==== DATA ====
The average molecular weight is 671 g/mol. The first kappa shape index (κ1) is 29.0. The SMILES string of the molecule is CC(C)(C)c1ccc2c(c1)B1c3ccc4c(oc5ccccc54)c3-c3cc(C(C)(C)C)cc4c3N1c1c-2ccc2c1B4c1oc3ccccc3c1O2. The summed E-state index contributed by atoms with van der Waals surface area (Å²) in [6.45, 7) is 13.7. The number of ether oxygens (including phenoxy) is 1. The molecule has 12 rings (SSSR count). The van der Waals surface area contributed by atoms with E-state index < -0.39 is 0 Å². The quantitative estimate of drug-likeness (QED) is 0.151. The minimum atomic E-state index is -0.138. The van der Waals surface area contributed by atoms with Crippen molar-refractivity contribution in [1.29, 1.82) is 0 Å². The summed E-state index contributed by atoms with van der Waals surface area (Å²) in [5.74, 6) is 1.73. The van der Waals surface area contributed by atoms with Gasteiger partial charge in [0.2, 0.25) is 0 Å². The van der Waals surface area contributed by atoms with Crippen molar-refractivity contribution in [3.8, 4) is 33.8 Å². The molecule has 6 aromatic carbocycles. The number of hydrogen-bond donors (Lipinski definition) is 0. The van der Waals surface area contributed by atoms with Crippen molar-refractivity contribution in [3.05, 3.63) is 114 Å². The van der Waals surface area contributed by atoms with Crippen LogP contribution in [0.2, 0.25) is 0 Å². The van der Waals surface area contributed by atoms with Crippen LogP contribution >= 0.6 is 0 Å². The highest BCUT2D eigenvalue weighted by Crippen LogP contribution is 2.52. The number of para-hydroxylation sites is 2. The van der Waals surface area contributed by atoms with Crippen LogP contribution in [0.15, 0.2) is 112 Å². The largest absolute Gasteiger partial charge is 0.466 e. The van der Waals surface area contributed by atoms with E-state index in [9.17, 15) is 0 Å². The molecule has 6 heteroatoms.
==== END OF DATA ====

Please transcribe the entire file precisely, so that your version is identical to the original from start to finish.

The average molecular weight is 671 g/mol. The first kappa shape index (κ1) is 29.0. The SMILES string of the molecule is CC(C)(C)c1ccc2c(c1)B1c3ccc4c(oc5ccccc54)c3-c3cc(C(C)(C)C)cc4c3N1c1c-2ccc2c1B4c1oc3ccccc3c1O2. The summed E-state index contributed by atoms with van der Waals surface area (Å²) in [6.45, 7) is 13.7. The number of ether oxygens (including phenoxy) is 1. The molecule has 12 rings (SSSR count). The van der Waals surface area contributed by atoms with E-state index < -0.39 is 0 Å². The quantitative estimate of drug-likeness (QED) is 0.151. The minimum atomic E-state index is -0.138. The van der Waals surface area contributed by atoms with Crippen molar-refractivity contribution in [1.29, 1.82) is 0 Å². The summed E-state index contributed by atoms with van der Waals surface area (Å²) in [5.74, 6) is 1.73. The van der Waals surface area contributed by atoms with Gasteiger partial charge in [0.2, 0.25) is 0 Å². The van der Waals surface area contributed by atoms with Crippen molar-refractivity contribution in [3.8, 4) is 33.8 Å². The molecule has 6 aromatic carbocycles. The number of hydrogen-bond donors (Lipinski definition) is 0. The van der Waals surface area contributed by atoms with Crippen molar-refractivity contribution in [3.05, 3.63) is 114 Å². The van der Waals surface area contributed by atoms with Crippen LogP contribution in [0.2, 0.25) is 0 Å². The van der Waals surface area contributed by atoms with Crippen LogP contribution >= 0.6 is 0 Å². The highest BCUT2D eigenvalue weighted by Crippen LogP contribution is 2.52. The number of para-hydroxylation sites is 2. The van der Waals surface area contributed by atoms with Crippen LogP contribution in [0.15, 0.2) is 112 Å². The largest absolute Gasteiger partial charge is 0.466 e. The van der Waals surface area contributed by atoms with E-state index in [9.17, 15) is 0 Å². The molecule has 6 heteroatoms.